MR. GLASTRIS: I think the Security Council has to vote on this. And if they think it's unhelpful, they'll vote no. And so it'll have no effect.
MR. MCLAUGHLIN: Kerry is saying that he has talked to Assad earlier, and he thinks Assad can be persuaded to leave.
MR. GLASTRIS: Well, maybe this will be a goose to get him to move quicker.
MR. MCLAUGHLIN: Do you have any thoughts on that? Any inside information?
MS. CLIFT: No. But, you know, the weapons to Syria are flowing through Iraq, which is another complicating factor. And, you know --
MR. ZUCKERMAN: From Iran, mostly.
MS. CLIFT: Yeah.
MR. ZUCKERMAN: Flowing through Iran -- from Iran.
MS. CLIFT: You know, we have something to do with Iraq, and that's another area where John Kerry may be able to apply some influence.
MR. MCLAUGHLIN: He's good.
MS. CLIFT: I hope so, yes.
MR. ZUCKERMAN: He is good.
MR. MCLAUGHLIN: He's good at what he does.
MR. ZUCKERMAN: Yeah.
MR. MCLAUGHLIN: And he knows the --
MS. CLIFT: He knows the players.
MR. MCLAUGHLIN: And he's traveled. He's traveled.
MS. CLIFT: He knows the players. He knows the issues.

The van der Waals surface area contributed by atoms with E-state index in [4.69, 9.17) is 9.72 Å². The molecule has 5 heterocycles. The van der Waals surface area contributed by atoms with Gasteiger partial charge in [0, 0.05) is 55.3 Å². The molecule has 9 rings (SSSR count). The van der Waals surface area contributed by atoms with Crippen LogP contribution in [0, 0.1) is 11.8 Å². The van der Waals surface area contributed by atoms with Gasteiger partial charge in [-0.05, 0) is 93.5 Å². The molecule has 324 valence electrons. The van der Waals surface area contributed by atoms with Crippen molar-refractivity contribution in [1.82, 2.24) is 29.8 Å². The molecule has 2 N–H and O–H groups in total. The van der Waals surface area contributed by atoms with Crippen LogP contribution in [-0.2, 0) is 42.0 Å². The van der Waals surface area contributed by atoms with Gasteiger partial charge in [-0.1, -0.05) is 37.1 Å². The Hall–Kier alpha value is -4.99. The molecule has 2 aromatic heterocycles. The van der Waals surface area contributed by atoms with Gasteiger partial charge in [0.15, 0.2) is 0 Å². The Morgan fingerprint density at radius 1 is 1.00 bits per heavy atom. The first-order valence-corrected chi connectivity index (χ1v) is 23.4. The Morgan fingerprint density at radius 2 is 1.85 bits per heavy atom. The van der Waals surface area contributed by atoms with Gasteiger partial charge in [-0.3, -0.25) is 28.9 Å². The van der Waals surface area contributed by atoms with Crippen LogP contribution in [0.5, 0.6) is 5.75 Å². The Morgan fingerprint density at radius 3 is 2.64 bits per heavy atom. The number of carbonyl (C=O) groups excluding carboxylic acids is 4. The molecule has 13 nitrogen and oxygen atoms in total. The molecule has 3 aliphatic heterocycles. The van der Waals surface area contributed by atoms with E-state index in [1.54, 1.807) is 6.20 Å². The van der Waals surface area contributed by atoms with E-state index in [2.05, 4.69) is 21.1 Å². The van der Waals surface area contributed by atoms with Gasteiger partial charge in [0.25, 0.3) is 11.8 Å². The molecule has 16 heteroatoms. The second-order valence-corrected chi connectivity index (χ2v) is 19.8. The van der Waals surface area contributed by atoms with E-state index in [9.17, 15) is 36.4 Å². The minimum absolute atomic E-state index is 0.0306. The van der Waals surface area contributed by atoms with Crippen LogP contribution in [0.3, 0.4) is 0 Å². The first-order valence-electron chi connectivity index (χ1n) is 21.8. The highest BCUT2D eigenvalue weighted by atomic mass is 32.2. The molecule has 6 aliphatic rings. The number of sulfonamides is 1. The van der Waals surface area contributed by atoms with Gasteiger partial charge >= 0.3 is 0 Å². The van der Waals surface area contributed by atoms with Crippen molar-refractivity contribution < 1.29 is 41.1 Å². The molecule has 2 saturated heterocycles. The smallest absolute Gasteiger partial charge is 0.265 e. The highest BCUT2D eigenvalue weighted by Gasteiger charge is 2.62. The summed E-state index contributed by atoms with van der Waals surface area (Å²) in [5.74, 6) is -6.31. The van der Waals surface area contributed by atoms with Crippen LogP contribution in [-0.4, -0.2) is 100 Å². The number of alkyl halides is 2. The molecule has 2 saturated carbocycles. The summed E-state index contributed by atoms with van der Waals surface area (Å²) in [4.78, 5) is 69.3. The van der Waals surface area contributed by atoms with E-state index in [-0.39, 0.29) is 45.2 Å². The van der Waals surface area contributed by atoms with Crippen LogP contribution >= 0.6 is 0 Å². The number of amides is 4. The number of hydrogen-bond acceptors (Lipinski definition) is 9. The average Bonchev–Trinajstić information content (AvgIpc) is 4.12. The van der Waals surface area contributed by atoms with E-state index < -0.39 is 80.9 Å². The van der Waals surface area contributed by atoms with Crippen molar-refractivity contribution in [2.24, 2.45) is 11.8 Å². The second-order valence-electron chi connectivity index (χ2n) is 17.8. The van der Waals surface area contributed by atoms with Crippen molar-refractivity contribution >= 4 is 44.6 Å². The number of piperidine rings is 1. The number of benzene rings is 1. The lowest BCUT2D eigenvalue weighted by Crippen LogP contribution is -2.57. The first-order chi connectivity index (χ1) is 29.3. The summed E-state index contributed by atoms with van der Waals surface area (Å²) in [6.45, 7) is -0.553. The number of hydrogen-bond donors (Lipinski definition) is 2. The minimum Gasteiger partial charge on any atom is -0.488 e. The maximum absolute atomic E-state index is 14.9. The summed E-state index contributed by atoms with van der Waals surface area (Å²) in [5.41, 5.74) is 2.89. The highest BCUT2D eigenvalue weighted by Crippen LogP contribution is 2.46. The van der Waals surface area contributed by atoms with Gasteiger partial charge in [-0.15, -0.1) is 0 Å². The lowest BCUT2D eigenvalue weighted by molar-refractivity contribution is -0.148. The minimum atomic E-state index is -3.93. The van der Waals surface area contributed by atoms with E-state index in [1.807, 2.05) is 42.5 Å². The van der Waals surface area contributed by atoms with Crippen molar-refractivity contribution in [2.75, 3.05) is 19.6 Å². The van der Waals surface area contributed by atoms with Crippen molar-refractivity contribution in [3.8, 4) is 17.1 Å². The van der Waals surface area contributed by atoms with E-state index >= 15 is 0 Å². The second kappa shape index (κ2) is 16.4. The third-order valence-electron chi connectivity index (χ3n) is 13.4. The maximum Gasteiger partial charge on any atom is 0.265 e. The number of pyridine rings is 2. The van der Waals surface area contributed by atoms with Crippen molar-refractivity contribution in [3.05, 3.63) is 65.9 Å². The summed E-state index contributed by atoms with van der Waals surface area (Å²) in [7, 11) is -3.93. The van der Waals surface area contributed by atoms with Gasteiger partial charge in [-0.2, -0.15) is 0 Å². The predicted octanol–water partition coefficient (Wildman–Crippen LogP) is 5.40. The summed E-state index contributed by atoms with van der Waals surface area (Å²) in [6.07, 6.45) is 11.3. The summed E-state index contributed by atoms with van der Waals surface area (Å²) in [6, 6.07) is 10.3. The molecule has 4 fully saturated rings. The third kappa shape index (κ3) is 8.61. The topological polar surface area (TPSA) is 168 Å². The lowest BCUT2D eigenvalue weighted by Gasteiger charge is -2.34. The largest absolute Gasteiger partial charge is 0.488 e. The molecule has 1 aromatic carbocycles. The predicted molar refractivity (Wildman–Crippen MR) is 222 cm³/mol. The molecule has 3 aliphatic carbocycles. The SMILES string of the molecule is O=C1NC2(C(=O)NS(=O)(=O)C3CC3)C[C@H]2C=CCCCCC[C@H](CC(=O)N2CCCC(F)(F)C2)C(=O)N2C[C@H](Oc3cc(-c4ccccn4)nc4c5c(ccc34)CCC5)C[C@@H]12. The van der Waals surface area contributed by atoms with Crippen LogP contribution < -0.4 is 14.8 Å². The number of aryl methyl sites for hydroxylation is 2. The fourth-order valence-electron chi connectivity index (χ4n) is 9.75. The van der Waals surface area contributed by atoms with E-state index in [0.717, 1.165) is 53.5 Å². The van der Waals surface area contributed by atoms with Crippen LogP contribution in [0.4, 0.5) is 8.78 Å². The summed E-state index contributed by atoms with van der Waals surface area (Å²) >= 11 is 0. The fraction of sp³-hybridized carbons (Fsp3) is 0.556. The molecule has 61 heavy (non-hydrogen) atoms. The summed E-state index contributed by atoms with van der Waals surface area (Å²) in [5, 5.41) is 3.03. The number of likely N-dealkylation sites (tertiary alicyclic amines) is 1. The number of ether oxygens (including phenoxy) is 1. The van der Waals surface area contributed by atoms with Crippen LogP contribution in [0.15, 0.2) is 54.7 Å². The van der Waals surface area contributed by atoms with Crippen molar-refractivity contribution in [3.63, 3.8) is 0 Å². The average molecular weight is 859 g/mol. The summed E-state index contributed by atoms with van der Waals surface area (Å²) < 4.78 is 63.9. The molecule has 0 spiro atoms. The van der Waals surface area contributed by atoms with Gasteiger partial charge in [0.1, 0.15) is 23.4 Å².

MR. MCLAUGHLIN: Oh, yeah.
MS. CLIFT: He knows the region.
MR. MCLAUGHLIN: How many years was he chairman of the committee?
MS. CLIFT: Oh --
MR. MCLAUGHLIN: Twenty-five?
MS. CLIFT: Well, he wasn't chairman all 25.
MS. FERRECHIO: Off and on, because --
MR. MCLAUGHLIN: But he was on the committee.
MS. CLIFT: He was on the committee.
MR. MCLAUGHLIN: Issue Four: The Voice of the People.
The American people speaketh. In a new poll, the public was asked how urgent it was for President Obama and Congress to pass certain key legislation this year.
Get this: Seventy percent say reducing the federal budget deficit, urgent; pass it this year. Twenty-one percent say pass the budget over the next few years; 4 percent, forget about it.
OK, major legislation on immigration: 51 percent, pass it this year; 37 percent, the next few years; 7 percent, forget about it.
Gun legislation: 46 percent, this year; 21 percent, the next few years; 29 percent, forget about it.
Climate change: 34 percent, pass it now; 39 percent, the next few years; 19 percent, forget about it.